Measuring and Calculating Lux Values
The resistance of a LDR depends on light intensity. At low light levels, the LDR has a high resistance. As the light intensity increases, the resistance decreases. It only means that the relationship between voltage and current changes with the We might be tempted to say that the intensity I of the light is. Linearity: Often a linear relationship exists between the actual value of the quantity w and the output signal of the sensor, e.g. the voltage U. In this case: 0.
Hence we have the coordinates of one point as well as the ascent of the line and for calculating any other point, we only need one coordinate.
A-level Physics (Advancing Physics)/Sensors/Worked Solutions
Meaning, if sensors' resistance RB is measured, it is possible to calculate from the equation of line, the intensity of light EB that falls on the sensor.
Finding EB from the equation of line: The resistance can not be measured directly with microcontroller. For this the photoresistor is in the voltage divider. The output voltage of this voltage divider is converted to a specific variable by the analogue-digital converter ADC.
To find the resistance, the output voltage U2 of the voltage divider must be calculated first, using the ADC value, also comparison voltage Uref of the converter must be taken into account: The formula is following: If circuit is used equipped with different components, respective variables need to be changed.
Photoresistor [Robotic & Microcontroller Educational Knowledgepage - Network of Excellence]
So somehow we have to compensate for the fact that two separate photosensitive elements—the human eye and the photosensor—are more or less sensitive to the countless different wavelengths of electromagnetic radiation concealed within the whitish light illuminating our environment. This seems hopeless, but the first thing to understand is that illuminance simply cannot be measured with the sort of precision we expect from thermometers or voltmeters or digital calipers.
For that we would need either 1 a photosensitive device with spectral response identical to that of the human eye or 2 separate narrowband photodetectors, each with known sensitivity, fine-tuned to numerous wavelengths within the visible spectrum.
Furthermore, such precision is by no means necessary or even possible. Who really cares whether their office is illuminated at lux or lux? Indeed, a high-precision lux measurement is almost a contradiction in terms, because illuminance is supposed to represent a human response to lighting conditions—and how often do humans agree on something so subjective?
Bring two people into a room and ask them to rate the ambient brightness on a scale of 0 to So calculating lux is an exercise in approximation, and in this case, an approximate value is just fine. The following image shows the spectral response of the OSRAM photodiode mentioned above superimposed on the luminosity function: Trying to compensate for such extreme discrepancy is simply not a good use of time. The Easier Way Instead, select a device with a human-vision-based spectral response and with output-to-lux conversion information provided in the datasheet.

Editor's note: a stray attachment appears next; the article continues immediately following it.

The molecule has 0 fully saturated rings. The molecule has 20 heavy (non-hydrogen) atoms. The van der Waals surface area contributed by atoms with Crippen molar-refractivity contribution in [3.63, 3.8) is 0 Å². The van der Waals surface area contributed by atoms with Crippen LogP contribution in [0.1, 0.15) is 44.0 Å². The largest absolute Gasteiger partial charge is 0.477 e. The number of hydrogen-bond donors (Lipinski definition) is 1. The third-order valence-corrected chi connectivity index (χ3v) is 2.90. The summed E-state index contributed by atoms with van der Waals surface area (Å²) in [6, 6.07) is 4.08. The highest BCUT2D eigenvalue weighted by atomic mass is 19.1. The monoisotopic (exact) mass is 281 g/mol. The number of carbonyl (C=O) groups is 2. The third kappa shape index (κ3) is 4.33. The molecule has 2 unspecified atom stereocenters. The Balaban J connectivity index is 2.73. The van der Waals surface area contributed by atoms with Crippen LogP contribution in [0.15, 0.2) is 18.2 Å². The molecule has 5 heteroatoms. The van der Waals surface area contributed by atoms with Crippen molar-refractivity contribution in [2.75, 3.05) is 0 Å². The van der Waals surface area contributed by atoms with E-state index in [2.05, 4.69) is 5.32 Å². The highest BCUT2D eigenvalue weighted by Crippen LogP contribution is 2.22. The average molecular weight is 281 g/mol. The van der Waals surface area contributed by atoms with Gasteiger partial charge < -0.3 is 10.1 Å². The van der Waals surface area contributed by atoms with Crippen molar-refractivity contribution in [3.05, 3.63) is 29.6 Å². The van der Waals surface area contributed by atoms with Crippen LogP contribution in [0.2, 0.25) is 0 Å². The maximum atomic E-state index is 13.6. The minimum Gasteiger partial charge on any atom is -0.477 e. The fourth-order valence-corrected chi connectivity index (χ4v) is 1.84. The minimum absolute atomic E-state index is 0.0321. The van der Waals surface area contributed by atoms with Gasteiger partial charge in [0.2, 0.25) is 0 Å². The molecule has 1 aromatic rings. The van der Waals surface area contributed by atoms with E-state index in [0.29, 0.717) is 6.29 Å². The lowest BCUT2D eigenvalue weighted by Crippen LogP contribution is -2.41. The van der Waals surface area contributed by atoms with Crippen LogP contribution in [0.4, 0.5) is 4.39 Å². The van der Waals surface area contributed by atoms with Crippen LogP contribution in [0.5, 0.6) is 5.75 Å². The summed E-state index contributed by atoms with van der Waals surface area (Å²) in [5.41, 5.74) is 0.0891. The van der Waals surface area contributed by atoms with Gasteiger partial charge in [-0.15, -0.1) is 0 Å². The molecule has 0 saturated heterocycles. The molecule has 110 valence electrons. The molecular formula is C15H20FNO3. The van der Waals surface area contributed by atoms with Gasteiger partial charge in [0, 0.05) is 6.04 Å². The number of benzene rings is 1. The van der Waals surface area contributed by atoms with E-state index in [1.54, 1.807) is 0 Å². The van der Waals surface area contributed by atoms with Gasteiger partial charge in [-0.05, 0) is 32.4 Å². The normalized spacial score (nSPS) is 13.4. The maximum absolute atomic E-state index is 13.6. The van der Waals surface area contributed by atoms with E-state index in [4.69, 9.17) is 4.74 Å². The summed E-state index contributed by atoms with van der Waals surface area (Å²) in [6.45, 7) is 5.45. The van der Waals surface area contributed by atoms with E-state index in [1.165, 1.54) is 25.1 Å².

Such devices are not hard to find; one example is the Fairchild phototransistor mentioned above. We should not need to adjust illuminance measurements based on the nature of the light source, because the process of calculating illuminance automatically accounts for variations in spectral composition. These are fairly consistent, but far from perfectly matched, so the light intensity detected by the phototransistor cannot be directly converted to lux.
Light Intensity and Voltage Blog
This graph shows how the photocurrent increases when the light intensity increases but the wavelength is held constant. The stopping potential is the same however, suggesting that the kinetic energy of the ejected electrons is the same and hence independent of light intensity.
This is the opposite of what would be expected classically.
- What is the relationship between light intensity and voltage?
- 2.2: Photoelectric Effect
- Relationship between INTENSITY of light vs. VOLTAGE (output) ?
If light was of the classical wave-like nature, we would expect a time lag which would increase as the intensity of the light decreased. The total energy would be spread across a wavefront striking the entire cathode and nothing could happen until sufficient energy were absorbed.
How an LDR (Light Dependent Resistor) Works - Kitronik
Also, why would the frequency of the light make a difference to the stopping potential? The amount of energy in a wave is carried by its amplitude. Here is a plot of the measured stopping potentials obtained for several light frequencies for two different metals.
The slope of this plot is the same in both cases and is equal to Planck's constant h.